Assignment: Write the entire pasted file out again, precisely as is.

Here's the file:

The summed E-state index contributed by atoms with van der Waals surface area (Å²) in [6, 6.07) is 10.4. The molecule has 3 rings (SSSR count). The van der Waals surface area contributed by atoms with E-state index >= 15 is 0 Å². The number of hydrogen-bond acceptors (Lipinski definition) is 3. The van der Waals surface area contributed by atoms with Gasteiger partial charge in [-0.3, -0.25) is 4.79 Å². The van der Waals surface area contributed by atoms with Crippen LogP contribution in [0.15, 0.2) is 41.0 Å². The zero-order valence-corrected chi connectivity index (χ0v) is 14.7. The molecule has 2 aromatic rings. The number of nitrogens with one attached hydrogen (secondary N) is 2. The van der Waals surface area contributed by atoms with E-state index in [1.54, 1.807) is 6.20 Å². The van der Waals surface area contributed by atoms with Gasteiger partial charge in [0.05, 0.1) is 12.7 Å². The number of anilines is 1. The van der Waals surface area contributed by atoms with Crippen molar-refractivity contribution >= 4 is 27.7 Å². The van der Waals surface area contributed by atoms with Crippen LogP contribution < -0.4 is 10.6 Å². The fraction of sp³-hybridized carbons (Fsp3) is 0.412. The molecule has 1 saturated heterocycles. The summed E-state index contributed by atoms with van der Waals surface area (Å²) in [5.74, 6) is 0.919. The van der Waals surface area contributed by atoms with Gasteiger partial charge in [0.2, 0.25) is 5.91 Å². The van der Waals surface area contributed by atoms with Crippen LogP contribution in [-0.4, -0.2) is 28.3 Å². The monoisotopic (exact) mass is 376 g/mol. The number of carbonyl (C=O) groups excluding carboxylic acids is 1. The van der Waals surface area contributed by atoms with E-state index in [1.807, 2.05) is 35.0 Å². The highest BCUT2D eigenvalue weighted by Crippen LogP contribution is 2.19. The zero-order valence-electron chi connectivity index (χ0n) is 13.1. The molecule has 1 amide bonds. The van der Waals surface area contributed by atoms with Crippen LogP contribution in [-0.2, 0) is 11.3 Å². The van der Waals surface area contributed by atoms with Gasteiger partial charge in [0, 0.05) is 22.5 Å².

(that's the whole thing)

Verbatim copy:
The summed E-state index contributed by atoms with van der Waals surface area (Å²) in [6, 6.07) is 10.4. The molecule has 3 rings (SSSR count). The van der Waals surface area contributed by atoms with E-state index >= 15 is 0 Å². The number of hydrogen-bond acceptors (Lipinski definition) is 3. The van der Waals surface area contributed by atoms with Gasteiger partial charge in [-0.3, -0.25) is 4.79 Å². The van der Waals surface area contributed by atoms with Crippen LogP contribution in [0.15, 0.2) is 41.0 Å². The zero-order valence-corrected chi connectivity index (χ0v) is 14.7. The molecule has 2 aromatic rings. The number of nitrogens with one attached hydrogen (secondary N) is 2. The van der Waals surface area contributed by atoms with E-state index in [1.54, 1.807) is 6.20 Å². The van der Waals surface area contributed by atoms with Gasteiger partial charge in [0.05, 0.1) is 12.7 Å². The number of anilines is 1. The van der Waals surface area contributed by atoms with Crippen molar-refractivity contribution >= 4 is 27.7 Å². The van der Waals surface area contributed by atoms with Crippen LogP contribution < -0.4 is 10.6 Å². The fraction of sp³-hybridized carbons (Fsp3) is 0.412. The molecule has 1 saturated heterocycles. The summed E-state index contributed by atoms with van der Waals surface area (Å²) in [5.74, 6) is 0.919. The van der Waals surface area contributed by atoms with Gasteiger partial charge in [0.2, 0.25) is 5.91 Å². The van der Waals surface area contributed by atoms with Crippen LogP contribution in [-0.4, -0.2) is 28.3 Å². The monoisotopic (exact) mass is 376 g/mol. The number of carbonyl (C=O) groups excluding carboxylic acids is 1. The van der Waals surface area contributed by atoms with E-state index in [1.807, 2.05) is 35.0 Å². The highest BCUT2D eigenvalue weighted by Crippen LogP contribution is 2.19. The zero-order valence-electron chi connectivity index (χ0n) is 13.1. The molecule has 1 amide bonds. The van der Waals surface area contributed by atoms with Crippen LogP contribution in [-0.2, 0) is 11.3 Å². The van der Waals surface area contributed by atoms with Gasteiger partial charge in [0, 0.05) is 22.5 Å².